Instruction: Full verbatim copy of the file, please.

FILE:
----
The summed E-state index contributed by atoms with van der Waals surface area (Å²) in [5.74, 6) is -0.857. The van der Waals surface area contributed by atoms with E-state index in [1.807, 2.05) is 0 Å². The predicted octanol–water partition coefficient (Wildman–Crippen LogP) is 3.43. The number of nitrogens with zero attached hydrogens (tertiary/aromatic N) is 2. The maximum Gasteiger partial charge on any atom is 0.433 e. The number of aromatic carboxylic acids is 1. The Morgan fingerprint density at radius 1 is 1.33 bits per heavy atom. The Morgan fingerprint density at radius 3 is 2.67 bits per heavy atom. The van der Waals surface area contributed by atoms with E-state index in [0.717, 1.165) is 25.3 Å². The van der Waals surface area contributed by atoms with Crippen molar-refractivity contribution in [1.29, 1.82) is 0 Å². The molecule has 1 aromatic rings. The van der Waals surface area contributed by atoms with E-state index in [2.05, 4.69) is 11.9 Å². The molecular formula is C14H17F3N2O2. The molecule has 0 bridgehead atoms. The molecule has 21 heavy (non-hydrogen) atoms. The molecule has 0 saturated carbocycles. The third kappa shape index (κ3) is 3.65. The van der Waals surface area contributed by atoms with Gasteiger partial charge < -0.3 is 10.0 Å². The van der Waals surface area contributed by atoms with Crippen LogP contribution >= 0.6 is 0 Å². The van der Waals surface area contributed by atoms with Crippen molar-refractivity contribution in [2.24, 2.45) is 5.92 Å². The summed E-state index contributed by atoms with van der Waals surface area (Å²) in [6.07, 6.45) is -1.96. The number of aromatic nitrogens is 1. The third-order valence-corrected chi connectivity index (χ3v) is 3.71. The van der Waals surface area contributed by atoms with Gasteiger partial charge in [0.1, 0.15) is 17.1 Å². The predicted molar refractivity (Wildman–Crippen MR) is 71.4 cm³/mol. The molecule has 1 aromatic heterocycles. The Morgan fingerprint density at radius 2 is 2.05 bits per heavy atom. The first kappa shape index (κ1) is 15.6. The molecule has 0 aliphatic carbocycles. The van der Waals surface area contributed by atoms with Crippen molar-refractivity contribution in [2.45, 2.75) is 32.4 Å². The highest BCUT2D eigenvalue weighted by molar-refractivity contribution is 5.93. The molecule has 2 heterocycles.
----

The summed E-state index contributed by atoms with van der Waals surface area (Å²) in [5.74, 6) is -0.857. The van der Waals surface area contributed by atoms with E-state index in [1.807, 2.05) is 0 Å². The predicted octanol–water partition coefficient (Wildman–Crippen LogP) is 3.43. The number of nitrogens with zero attached hydrogens (tertiary/aromatic N) is 2. The maximum Gasteiger partial charge on any atom is 0.433 e. The number of aromatic carboxylic acids is 1. The Morgan fingerprint density at radius 1 is 1.33 bits per heavy atom. The Morgan fingerprint density at radius 3 is 2.67 bits per heavy atom. The van der Waals surface area contributed by atoms with E-state index in [0.717, 1.165) is 25.3 Å². The van der Waals surface area contributed by atoms with Crippen molar-refractivity contribution in [1.29, 1.82) is 0 Å². The molecule has 1 aromatic rings. The van der Waals surface area contributed by atoms with E-state index in [2.05, 4.69) is 11.9 Å². The molecular formula is C14H17F3N2O2. The molecule has 0 bridgehead atoms. The molecule has 21 heavy (non-hydrogen) atoms. The molecule has 0 saturated carbocycles. The third kappa shape index (κ3) is 3.65. The van der Waals surface area contributed by atoms with Gasteiger partial charge < -0.3 is 10.0 Å². The van der Waals surface area contributed by atoms with Crippen LogP contribution >= 0.6 is 0 Å². The van der Waals surface area contributed by atoms with Crippen molar-refractivity contribution in [2.24, 2.45) is 5.92 Å². The summed E-state index contributed by atoms with van der Waals surface area (Å²) in [6.07, 6.45) is -1.96. The number of aromatic nitrogens is 1. The third-order valence-corrected chi connectivity index (χ3v) is 3.71. The van der Waals surface area contributed by atoms with Gasteiger partial charge in [0.1, 0.15) is 17.1 Å². The predicted molar refractivity (Wildman–Crippen MR) is 71.4 cm³/mol. The molecule has 1 aromatic heterocycles. The Morgan fingerprint density at radius 2 is 2.05 bits per heavy atom. The first kappa shape index (κ1) is 15.6. The molecule has 0 aliphatic carbocycles. The van der Waals surface area contributed by atoms with Crippen molar-refractivity contribution in [2.45, 2.75) is 32.4 Å². The highest BCUT2D eigenvalue weighted by molar-refractivity contribution is 5.93. The molecule has 2 heterocycles.